Hudson Valley, New York Retail Market

Following the announcement of the new $5 billion dollar AMD chip fabrication facility just north of Albany, the Upstate New York retail market continues to heat up. The Hudson Valley continues to show steady growth and increased demand with many new and redeveloped sites coming onto the market. This points to a definitive trend of increasing rents on small shop space, while the larger boxes continue to fill, or be built, at rents not seen in these markets previously.

The Route 9 corridor throughout Dutchess County remains a preferred location in order to serve the growing markets of the Hudson Valley, while the growth in Orange County continues. The Route 22 area in the northeast portion of Putnam County is showing strong signs of growth while becoming the retail focus for the town of Brewster and its surroundings.

As the residential development continues to expand throughout this market, the need for all levels of retail follows. The level of big box development is running at a pace not seen before, with the typical players being courted into the newest and best sites. Grocery retailers Hannaford, Stop & Shop and Shop Rite continue to expand in anticipation of the opening of Wal-Mart Supercenters that are currently looking in the region. Markets in Newburgh, Warwick, Plattekill and Hopewell Junction have all recently obtained new grocery facilities, and other new deals include the drugstore chains seeking to locate freestanding facilities in all these markets.

The majority of the development is focused around the population growth in these areas, as people leaving the higher housing costs of the New York metro market seek refuge into more suburban markets. Due to the mass transit, a realistic commute time, a savvy intellectual environment fostered by the numerous higher education facilities, food services similar in presentation to those offered in New York City, many of the new suburbanites have realized the benefits of the Hudson Valley life.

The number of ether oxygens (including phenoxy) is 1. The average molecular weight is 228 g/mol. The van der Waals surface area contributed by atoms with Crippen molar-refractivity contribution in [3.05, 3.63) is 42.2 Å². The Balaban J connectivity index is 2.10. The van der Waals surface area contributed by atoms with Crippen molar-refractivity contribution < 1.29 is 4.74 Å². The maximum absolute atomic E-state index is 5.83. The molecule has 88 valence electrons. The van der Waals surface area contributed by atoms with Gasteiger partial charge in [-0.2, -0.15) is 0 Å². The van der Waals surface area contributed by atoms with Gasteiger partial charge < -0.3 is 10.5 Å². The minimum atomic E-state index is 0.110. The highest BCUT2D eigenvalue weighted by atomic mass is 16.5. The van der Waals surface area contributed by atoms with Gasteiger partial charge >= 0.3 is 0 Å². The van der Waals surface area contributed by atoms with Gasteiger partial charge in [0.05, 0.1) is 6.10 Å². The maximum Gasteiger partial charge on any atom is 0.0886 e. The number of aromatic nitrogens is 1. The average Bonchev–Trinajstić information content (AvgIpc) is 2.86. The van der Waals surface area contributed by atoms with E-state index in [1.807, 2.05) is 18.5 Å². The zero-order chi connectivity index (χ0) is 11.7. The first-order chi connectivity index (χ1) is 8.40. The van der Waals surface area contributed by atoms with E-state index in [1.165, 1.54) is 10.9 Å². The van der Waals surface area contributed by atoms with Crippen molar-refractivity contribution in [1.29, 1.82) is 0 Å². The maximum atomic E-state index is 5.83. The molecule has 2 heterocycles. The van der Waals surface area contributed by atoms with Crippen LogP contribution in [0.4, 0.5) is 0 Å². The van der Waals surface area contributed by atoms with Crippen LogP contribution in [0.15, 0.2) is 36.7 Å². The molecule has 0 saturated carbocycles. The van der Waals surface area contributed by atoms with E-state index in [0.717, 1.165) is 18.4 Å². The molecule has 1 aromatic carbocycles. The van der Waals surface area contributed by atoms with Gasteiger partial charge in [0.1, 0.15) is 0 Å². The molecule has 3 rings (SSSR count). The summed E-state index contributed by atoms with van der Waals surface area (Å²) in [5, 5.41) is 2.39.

The new developments seek to capture some of this ambiance into their tenant mixes and designs that will point to more lifestyle type designs and layouts. Ulster Crossing in Kingston — developed by Benderson Development — with Bed Bath & Beyond, Barnes & Noble, Sports Authority, Panera Bread, Ann Taylor Loft, Chico’s, Talbots, and Coldwater Creek, is just one example of the lifestyle type development coming to this market. Redevelopment of the former Caldor in Middletown will most likely fall into this category, as will the Dutchess Mall in southern Dutchess County. All of these projects attest to the strength of the market, as these sites are recycled into new exciting centers featuring the most sought-after retailers.

Most of these projects are being brought to market by local and regional development firms with some involvement from some of the larger regional development companies. With vacancy rates this low, and well-positioned sites at a premium, the pressures to obtain the premier tenants have brought interest from the likes of all the home improvement companies, Costco, and the small store cadre of regional and national retailers. Their willingness to develop strategies that conform to the rent structures of this market speak well for the future in terms of stability and expansion into the future.

Andrew Peckage, assistant director of Real Estate for The Howard Group, currently represents numerous tenants in their expansion plans in the Hudson Valley and into northern New Jersey. Peckage says “the best locations are a little more scarce, but landlords are genuinely reasonable in terms of their desire to make deals with the right tenants for their centers.” This can only foster better tenant mixes, that in turn will be better for everyone involved in the market. Peckage cites deals done in the market occurring with realistic speed under terms that are “liveable for all involved. And, that will mean successful retailers and successful centers.”

— Howard Carr, president, The Howard Group, TCN Worldwide

©2006 France Publications, Inc. Duplication or reproduction of this article not permitted without authorization from France Publications, Inc. For information on reprints of this article contact Barbara Sherer at (630) 554-6054.

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